Apr 29, 2016

Happiness Study

For the study, published in Social Psychology and Personality Science, researchers Aaron Weidman and Elizabeth Dunn from the University of British Columbia gave 67 participants $20 to spend on either an experiential or material purchase of their choice, and then to report one experiential or material gift they had recently received. Then they quizzed them about their happiness levels through text messages and questionnaires.

They found that the study subjects derived more frequent momentary happiness from material goods, but more intense momentary happiness from the experiences. In other words, they enjoyed their material goods on a greater number of occasions than they did their experiences, even though the happiness felt from the experiences was slightly more intense.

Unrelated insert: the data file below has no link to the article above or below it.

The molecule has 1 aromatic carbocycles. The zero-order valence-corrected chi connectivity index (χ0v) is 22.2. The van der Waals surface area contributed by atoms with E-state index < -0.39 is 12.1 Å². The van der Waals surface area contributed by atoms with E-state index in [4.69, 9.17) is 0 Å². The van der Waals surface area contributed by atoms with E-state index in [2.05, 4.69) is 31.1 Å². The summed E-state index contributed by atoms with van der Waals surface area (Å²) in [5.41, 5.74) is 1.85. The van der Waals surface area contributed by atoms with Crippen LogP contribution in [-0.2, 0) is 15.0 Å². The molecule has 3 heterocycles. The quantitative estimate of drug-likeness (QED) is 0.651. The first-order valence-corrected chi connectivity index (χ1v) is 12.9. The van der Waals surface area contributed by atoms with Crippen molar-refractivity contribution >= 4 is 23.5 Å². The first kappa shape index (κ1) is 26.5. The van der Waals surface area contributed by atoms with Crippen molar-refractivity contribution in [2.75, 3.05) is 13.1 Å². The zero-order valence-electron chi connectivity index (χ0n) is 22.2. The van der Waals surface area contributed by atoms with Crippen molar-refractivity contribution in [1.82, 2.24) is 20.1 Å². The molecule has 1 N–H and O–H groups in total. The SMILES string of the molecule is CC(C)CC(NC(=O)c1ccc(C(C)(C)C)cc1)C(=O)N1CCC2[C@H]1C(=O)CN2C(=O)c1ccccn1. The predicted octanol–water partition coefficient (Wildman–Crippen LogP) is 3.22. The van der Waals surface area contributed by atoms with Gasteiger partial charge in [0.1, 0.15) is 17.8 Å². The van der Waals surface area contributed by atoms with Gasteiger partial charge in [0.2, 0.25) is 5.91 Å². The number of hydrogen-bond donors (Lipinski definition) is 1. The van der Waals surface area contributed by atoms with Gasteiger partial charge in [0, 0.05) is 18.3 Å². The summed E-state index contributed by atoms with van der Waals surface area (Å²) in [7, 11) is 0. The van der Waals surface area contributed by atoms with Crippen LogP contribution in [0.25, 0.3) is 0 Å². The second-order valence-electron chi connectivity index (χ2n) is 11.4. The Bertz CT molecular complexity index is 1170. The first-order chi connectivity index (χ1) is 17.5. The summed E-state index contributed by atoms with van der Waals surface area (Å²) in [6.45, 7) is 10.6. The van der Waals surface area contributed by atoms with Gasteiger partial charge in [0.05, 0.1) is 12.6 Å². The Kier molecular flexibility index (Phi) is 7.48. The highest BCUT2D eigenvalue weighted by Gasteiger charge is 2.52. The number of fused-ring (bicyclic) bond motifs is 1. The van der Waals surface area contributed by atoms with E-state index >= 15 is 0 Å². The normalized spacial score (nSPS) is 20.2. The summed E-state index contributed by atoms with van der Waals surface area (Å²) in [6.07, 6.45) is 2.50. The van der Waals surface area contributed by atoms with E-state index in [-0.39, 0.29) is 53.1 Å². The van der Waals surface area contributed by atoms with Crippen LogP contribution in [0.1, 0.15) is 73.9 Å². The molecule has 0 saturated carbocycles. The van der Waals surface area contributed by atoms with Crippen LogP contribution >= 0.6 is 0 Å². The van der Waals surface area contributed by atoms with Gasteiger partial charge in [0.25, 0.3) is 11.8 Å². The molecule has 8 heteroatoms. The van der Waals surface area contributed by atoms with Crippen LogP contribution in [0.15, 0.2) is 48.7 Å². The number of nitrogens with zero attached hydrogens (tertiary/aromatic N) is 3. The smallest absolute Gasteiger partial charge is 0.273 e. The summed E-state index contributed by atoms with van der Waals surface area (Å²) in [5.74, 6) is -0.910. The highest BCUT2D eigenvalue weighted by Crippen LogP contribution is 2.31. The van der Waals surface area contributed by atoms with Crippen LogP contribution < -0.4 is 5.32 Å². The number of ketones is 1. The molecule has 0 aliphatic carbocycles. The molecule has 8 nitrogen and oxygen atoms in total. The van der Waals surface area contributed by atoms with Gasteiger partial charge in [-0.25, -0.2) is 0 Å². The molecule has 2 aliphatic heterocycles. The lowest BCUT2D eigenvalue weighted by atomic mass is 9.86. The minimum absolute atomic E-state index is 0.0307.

People who want the most happiness for their buck should buy experiences, not things. The idea is that the joy of an experience begins before it even starts, and continues when you look back on the fancy dinner or vacation fondly. Experiences provide both more anticipatory happiness and afterglow happiness.

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